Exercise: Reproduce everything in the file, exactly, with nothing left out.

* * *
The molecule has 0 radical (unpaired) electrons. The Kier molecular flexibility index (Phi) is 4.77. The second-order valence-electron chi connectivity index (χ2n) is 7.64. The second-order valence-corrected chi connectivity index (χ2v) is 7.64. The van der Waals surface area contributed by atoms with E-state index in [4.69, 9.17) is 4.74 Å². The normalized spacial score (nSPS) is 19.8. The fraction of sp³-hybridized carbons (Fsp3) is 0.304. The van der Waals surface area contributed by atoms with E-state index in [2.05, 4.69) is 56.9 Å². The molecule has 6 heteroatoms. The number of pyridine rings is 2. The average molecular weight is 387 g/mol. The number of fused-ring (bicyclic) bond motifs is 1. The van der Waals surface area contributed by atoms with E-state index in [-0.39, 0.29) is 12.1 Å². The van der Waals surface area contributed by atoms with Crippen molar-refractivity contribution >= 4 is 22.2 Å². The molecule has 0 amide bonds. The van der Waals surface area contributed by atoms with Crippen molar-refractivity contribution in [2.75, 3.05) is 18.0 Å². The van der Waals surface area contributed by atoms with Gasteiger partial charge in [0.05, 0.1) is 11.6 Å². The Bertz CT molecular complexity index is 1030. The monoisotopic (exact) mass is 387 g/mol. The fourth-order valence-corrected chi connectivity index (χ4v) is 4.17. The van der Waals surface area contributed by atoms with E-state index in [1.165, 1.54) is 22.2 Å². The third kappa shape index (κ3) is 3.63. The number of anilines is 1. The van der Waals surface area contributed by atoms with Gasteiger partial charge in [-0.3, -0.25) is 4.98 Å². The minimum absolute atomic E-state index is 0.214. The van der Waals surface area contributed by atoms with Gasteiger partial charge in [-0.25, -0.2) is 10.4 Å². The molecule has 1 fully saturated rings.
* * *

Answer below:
The molecule has 0 radical (unpaired) electrons. The Kier molecular flexibility index (Phi) is 4.77. The second-order valence-electron chi connectivity index (χ2n) is 7.64. The second-order valence-corrected chi connectivity index (χ2v) is 7.64. The van der Waals surface area contributed by atoms with E-state index in [4.69, 9.17) is 4.74 Å². The normalized spacial score (nSPS) is 19.8. The fraction of sp³-hybridized carbons (Fsp3) is 0.304. The van der Waals surface area contributed by atoms with E-state index in [2.05, 4.69) is 56.9 Å². The molecule has 6 heteroatoms. The number of pyridine rings is 2. The average molecular weight is 387 g/mol. The number of fused-ring (bicyclic) bond motifs is 1. The van der Waals surface area contributed by atoms with E-state index in [-0.39, 0.29) is 12.1 Å². The van der Waals surface area contributed by atoms with Crippen molar-refractivity contribution >= 4 is 22.2 Å². The molecule has 0 amide bonds. The van der Waals surface area contributed by atoms with Crippen molar-refractivity contribution in [2.75, 3.05) is 18.0 Å². The van der Waals surface area contributed by atoms with Gasteiger partial charge in [0.05, 0.1) is 11.6 Å². The Bertz CT molecular complexity index is 1030. The monoisotopic (exact) mass is 387 g/mol. The fourth-order valence-corrected chi connectivity index (χ4v) is 4.17. The van der Waals surface area contributed by atoms with E-state index in [1.165, 1.54) is 22.2 Å². The third kappa shape index (κ3) is 3.63. The number of anilines is 1. The van der Waals surface area contributed by atoms with Gasteiger partial charge in [-0.3, -0.25) is 4.98 Å². The minimum absolute atomic E-state index is 0.214. The van der Waals surface area contributed by atoms with Gasteiger partial charge in [-0.25, -0.2) is 10.4 Å². The molecule has 1 fully saturated rings.